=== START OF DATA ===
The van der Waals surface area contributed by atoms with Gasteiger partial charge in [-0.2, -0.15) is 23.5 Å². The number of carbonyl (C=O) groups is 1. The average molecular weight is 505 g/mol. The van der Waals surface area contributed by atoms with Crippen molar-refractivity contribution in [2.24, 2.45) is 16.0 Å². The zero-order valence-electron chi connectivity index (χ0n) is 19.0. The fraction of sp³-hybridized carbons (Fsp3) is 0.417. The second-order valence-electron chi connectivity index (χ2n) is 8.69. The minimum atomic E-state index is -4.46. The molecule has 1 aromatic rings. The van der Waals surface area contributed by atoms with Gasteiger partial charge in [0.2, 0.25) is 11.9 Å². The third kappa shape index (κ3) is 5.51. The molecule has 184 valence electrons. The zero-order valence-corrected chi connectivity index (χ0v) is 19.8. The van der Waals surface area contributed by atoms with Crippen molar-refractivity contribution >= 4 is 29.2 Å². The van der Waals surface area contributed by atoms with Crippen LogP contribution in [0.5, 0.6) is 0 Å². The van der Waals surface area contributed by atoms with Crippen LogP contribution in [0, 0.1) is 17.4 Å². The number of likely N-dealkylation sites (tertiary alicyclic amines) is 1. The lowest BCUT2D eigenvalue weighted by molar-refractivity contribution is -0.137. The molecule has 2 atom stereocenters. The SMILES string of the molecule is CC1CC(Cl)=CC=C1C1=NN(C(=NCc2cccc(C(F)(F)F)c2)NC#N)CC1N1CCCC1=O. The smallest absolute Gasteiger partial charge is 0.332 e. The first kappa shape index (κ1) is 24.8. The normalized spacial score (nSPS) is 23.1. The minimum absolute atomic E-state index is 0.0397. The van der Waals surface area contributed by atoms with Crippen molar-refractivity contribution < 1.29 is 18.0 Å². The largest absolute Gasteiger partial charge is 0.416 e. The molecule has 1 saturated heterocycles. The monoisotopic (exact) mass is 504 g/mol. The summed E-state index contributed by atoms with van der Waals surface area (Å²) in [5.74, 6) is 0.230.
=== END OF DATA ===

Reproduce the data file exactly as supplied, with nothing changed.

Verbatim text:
The van der Waals surface area contributed by atoms with Gasteiger partial charge in [-0.2, -0.15) is 23.5 Å². The number of carbonyl (C=O) groups is 1. The average molecular weight is 505 g/mol. The van der Waals surface area contributed by atoms with Crippen molar-refractivity contribution in [2.24, 2.45) is 16.0 Å². The zero-order valence-electron chi connectivity index (χ0n) is 19.0. The fraction of sp³-hybridized carbons (Fsp3) is 0.417. The second-order valence-electron chi connectivity index (χ2n) is 8.69. The minimum atomic E-state index is -4.46. The molecule has 1 aromatic rings. The van der Waals surface area contributed by atoms with Gasteiger partial charge in [0.2, 0.25) is 11.9 Å². The third kappa shape index (κ3) is 5.51. The molecule has 184 valence electrons. The zero-order valence-corrected chi connectivity index (χ0v) is 19.8. The van der Waals surface area contributed by atoms with Crippen molar-refractivity contribution >= 4 is 29.2 Å². The van der Waals surface area contributed by atoms with Crippen LogP contribution in [0.5, 0.6) is 0 Å². The van der Waals surface area contributed by atoms with Crippen LogP contribution in [0, 0.1) is 17.4 Å². The number of likely N-dealkylation sites (tertiary alicyclic amines) is 1. The lowest BCUT2D eigenvalue weighted by molar-refractivity contribution is -0.137. The molecule has 2 atom stereocenters. The SMILES string of the molecule is CC1CC(Cl)=CC=C1C1=NN(C(=NCc2cccc(C(F)(F)F)c2)NC#N)CC1N1CCCC1=O. The smallest absolute Gasteiger partial charge is 0.332 e. The first kappa shape index (κ1) is 24.8. The normalized spacial score (nSPS) is 23.1. The minimum absolute atomic E-state index is 0.0397. The van der Waals surface area contributed by atoms with Crippen molar-refractivity contribution < 1.29 is 18.0 Å². The largest absolute Gasteiger partial charge is 0.416 e. The molecule has 1 saturated heterocycles. The monoisotopic (exact) mass is 504 g/mol. The summed E-state index contributed by atoms with van der Waals surface area (Å²) in [5.74, 6) is 0.230.